Paulina & Fran by Rachel B. Glaser

Paulina & Fran

FA review tag

Female friendships are volatile, magical things, as torrid as any romance and as complicated as a Rubik’s cube. Rachel B. Glaser’s debut novel Paulina and Fran deftly captures the intricacies of female friendship, set against the backdrop of a New England art school. Glaser knows this world well, having earned her BFA in painting from RISD and her MFA in fiction writing from UMass-Amherst, and the affectations of art school are everywhere in these pages: hours of thrift store shopping, the angst of being one of the precious few artists who “make it,” the competition for fellowships, the constant workshopping and critiquing (both in and out of the classroom), and the anxiety about earning an art degree and whether it will pay off.

Paulina and Fran, both curly-haired artists, meet at a house party, where the studied, careful ennui of aspiring artists flows freely, along with the beer. Paulina fancies herself a queen bee and harbors a vicious side; Fran is unassuming, innocent, quieter.

Paulina stared, realizing Fran was friends with one of Paulina’s enemies. Paulina couldn’t remember which girl. Her idea of Fran darkened. She wanted to be her, or be with her, or destroy her. She watched Fran’s breasts bounce in her dress. No one in the room seemed to be connected to her. Her cheeks concealed things.

Later, the two bond on a class trip to Norway, and though Fran gets glimpses of Paulina’s cruelty, the attraction between the two young women develops into a fierce friendship neither of them quite understand, passionate and hurtful, as Paulina’s unruly sexuality and mean streak destroy Fran’s relationship with her boyfriend, who is also one of Paulina’s exes. Later, after an unexpected tryst in the bathroom at a party, the two women never talk again.

Once art school ends, like so many other art school graduates, they move to New York.

Fran could hear the voices of the visiting artists from her painting classes telling her to move to New York City. One couldn’t be a real artist out here, they insisted. One might flourish upstate, but only after making it in the city. She had to go to galleries, she knew. She had to suffer, and do her suffering in the right place.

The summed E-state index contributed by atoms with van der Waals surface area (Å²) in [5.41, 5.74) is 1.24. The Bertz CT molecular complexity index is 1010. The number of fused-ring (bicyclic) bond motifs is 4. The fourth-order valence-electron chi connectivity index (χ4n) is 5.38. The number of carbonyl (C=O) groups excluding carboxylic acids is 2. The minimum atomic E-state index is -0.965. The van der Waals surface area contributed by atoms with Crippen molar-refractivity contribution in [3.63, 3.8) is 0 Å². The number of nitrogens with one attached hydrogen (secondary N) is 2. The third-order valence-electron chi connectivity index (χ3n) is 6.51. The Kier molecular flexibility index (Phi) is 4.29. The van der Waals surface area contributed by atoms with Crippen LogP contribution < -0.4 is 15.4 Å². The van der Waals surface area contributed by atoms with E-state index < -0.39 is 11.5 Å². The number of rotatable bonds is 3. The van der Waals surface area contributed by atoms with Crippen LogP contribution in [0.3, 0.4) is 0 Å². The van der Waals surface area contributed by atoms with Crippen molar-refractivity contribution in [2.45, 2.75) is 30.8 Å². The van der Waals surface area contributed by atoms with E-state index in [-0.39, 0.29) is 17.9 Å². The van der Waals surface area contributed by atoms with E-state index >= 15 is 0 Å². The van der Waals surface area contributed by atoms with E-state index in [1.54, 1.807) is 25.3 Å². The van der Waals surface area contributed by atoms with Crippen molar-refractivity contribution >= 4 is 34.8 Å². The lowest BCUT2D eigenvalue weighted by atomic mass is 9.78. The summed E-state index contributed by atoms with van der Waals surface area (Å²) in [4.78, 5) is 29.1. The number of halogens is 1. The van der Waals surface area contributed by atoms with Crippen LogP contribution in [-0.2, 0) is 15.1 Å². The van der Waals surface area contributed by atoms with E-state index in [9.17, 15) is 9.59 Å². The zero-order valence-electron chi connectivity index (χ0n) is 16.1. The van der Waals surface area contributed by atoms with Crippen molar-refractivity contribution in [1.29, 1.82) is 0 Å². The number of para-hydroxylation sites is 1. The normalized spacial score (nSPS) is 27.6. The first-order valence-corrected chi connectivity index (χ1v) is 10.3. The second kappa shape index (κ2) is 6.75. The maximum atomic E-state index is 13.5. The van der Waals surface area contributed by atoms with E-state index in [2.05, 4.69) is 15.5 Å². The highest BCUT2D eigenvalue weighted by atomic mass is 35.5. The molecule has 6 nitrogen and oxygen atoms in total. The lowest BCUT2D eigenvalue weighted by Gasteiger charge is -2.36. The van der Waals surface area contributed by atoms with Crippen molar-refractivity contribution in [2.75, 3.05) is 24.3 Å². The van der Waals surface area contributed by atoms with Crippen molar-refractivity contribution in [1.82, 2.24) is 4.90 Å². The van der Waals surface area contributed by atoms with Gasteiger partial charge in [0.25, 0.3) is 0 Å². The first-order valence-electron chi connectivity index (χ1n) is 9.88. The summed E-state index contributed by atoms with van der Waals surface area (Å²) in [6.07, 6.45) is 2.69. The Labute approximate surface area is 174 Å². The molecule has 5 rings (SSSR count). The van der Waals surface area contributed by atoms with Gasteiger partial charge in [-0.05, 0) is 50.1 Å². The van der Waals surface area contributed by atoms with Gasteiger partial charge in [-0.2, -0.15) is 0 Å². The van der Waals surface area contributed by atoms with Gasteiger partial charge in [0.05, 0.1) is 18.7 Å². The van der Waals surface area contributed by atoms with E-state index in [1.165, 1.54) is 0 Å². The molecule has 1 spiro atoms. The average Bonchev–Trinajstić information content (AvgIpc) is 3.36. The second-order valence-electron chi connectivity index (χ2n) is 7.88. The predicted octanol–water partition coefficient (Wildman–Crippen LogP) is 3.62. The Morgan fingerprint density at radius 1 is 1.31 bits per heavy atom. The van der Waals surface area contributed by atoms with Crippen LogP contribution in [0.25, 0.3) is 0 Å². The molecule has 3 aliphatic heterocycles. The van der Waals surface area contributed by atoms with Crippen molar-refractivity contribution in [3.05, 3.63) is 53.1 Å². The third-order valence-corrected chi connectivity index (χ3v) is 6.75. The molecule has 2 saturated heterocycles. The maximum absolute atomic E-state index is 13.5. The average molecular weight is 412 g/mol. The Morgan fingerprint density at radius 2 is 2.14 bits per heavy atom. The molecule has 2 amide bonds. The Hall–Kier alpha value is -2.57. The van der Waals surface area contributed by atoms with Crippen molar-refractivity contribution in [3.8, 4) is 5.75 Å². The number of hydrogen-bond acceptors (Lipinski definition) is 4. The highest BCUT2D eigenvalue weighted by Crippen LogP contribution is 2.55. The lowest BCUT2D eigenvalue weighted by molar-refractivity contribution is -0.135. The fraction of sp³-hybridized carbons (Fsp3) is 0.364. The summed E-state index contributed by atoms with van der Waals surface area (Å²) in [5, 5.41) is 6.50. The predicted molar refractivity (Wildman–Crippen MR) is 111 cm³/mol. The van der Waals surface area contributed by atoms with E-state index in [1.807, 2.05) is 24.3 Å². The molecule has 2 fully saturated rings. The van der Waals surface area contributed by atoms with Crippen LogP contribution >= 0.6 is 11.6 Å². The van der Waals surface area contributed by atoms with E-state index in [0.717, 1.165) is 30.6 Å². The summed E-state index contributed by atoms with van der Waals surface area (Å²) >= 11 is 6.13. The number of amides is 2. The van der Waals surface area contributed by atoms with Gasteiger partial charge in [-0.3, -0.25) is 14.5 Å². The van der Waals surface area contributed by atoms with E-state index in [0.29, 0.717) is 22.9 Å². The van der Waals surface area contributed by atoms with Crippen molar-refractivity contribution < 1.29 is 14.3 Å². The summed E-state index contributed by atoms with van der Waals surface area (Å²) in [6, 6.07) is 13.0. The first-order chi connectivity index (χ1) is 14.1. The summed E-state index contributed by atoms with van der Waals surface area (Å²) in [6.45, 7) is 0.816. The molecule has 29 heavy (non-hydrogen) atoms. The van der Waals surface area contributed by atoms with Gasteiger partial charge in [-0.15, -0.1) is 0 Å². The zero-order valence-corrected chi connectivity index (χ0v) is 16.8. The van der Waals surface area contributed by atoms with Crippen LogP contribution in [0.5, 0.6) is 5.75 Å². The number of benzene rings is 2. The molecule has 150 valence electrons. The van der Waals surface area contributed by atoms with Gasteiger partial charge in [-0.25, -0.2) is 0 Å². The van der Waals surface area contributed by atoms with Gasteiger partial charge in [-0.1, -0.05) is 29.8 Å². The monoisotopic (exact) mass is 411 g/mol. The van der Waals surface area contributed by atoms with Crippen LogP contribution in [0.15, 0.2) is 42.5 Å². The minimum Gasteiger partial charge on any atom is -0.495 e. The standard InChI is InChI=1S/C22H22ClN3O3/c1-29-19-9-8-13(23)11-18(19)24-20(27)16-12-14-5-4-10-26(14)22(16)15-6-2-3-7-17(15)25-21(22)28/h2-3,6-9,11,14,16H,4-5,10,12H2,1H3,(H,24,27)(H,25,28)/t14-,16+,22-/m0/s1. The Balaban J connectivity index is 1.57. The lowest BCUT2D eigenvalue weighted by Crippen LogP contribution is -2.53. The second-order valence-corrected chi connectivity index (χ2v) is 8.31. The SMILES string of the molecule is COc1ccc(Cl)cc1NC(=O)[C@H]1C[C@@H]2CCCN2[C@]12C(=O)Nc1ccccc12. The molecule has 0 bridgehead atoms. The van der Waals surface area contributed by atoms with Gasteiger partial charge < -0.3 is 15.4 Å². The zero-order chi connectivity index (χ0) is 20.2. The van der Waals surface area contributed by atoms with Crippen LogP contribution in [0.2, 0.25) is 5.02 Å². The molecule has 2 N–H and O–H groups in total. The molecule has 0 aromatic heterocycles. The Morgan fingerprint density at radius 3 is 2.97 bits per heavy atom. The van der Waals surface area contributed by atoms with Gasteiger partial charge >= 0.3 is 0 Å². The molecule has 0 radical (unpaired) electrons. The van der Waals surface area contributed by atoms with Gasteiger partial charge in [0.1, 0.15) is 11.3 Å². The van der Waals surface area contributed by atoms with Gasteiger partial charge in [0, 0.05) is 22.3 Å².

Rachel B. Glaser

Rachel B. Glaser

Paulina finds herself homeless and unemployed, and Fran is barely scraping by, doing odd jobs, when things change. Fran gets a job in Ohio. Paulina finagles her way into a job interview, where she divulges that she makes hair products, which she names Supercurl. The business takes off, and Paulina is living the life she dreamed of, but she still thinks of Fran, who is in Ohio, writing standardized test questions for a living.

She lay on her back, staring into the chandelier, wondering where Fran was, hoping it was a dark, damp, wretched space, like a war trench or sewer…. She wanted Fran to suffer… there was still that bundle of misery that traveled along with her, that let out little mites of suffering, even while Paulina laughed, even while she gleamed.

As the years go by, the reader sees the lives of these two women evolve and intertwine, yet never really connect again.

Glaser has a knack for capturing the minute details of art student life and the struggles of artists in a big city. Paulina is not always likeable—in fact, she can be downright repulsive—but Glaser gives her a sadly sympathetic note. Likewise, Fran can be a bit of a doormat, a meek creature who needs a good kick in the ass, but the reader watches as she slowly comes into her own and eventually does what’s best for her. The surrounding characters—the many men Paulina beds, the female classmates—never really come to life.

Paulina & Fran is a book about the struggle to survive as an artist, a book about female friendship and love. But most of all it’s a story about the friend that got away.

Jaime Rochelle Herndon graduated with her MFA in creative nonfiction from Columbia and is a writer and editor living in NYC. She is a contributor at Book Riot and a writing instructor at Apiary Lit, and her writing can be seen on Healthline and New York Family Magazine, among others. Her book Taking Back Birth is forthcoming in 2016 from Microcosm Publishing.

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